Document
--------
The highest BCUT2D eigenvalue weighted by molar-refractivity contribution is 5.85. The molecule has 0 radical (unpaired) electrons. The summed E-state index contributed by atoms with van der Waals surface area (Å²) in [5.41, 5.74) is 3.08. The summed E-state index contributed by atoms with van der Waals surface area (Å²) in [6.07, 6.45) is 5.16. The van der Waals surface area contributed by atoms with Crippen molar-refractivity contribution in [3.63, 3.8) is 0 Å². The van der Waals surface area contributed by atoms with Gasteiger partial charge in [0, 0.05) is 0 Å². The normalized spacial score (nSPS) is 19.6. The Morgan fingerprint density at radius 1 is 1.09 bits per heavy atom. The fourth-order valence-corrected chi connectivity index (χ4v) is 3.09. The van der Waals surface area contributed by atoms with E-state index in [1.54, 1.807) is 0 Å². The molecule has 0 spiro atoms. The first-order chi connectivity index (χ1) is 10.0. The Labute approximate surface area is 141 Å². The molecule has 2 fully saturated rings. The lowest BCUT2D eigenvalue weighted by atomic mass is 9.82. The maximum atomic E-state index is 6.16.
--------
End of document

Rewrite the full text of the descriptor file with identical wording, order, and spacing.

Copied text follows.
The highest BCUT2D eigenvalue weighted by molar-refractivity contribution is 5.85. The molecule has 0 radical (unpaired) electrons. The summed E-state index contributed by atoms with van der Waals surface area (Å²) in [5.41, 5.74) is 3.08. The summed E-state index contributed by atoms with van der Waals surface area (Å²) in [6.07, 6.45) is 5.16. The van der Waals surface area contributed by atoms with Crippen molar-refractivity contribution in [3.63, 3.8) is 0 Å². The van der Waals surface area contributed by atoms with Gasteiger partial charge in [0, 0.05) is 0 Å². The normalized spacial score (nSPS) is 19.6. The Morgan fingerprint density at radius 1 is 1.09 bits per heavy atom. The fourth-order valence-corrected chi connectivity index (χ4v) is 3.09. The van der Waals surface area contributed by atoms with E-state index in [1.54, 1.807) is 0 Å². The molecule has 0 spiro atoms. The first-order chi connectivity index (χ1) is 10.0. The Labute approximate surface area is 141 Å². The molecule has 2 fully saturated rings. The lowest BCUT2D eigenvalue weighted by atomic mass is 9.82. The maximum atomic E-state index is 6.16.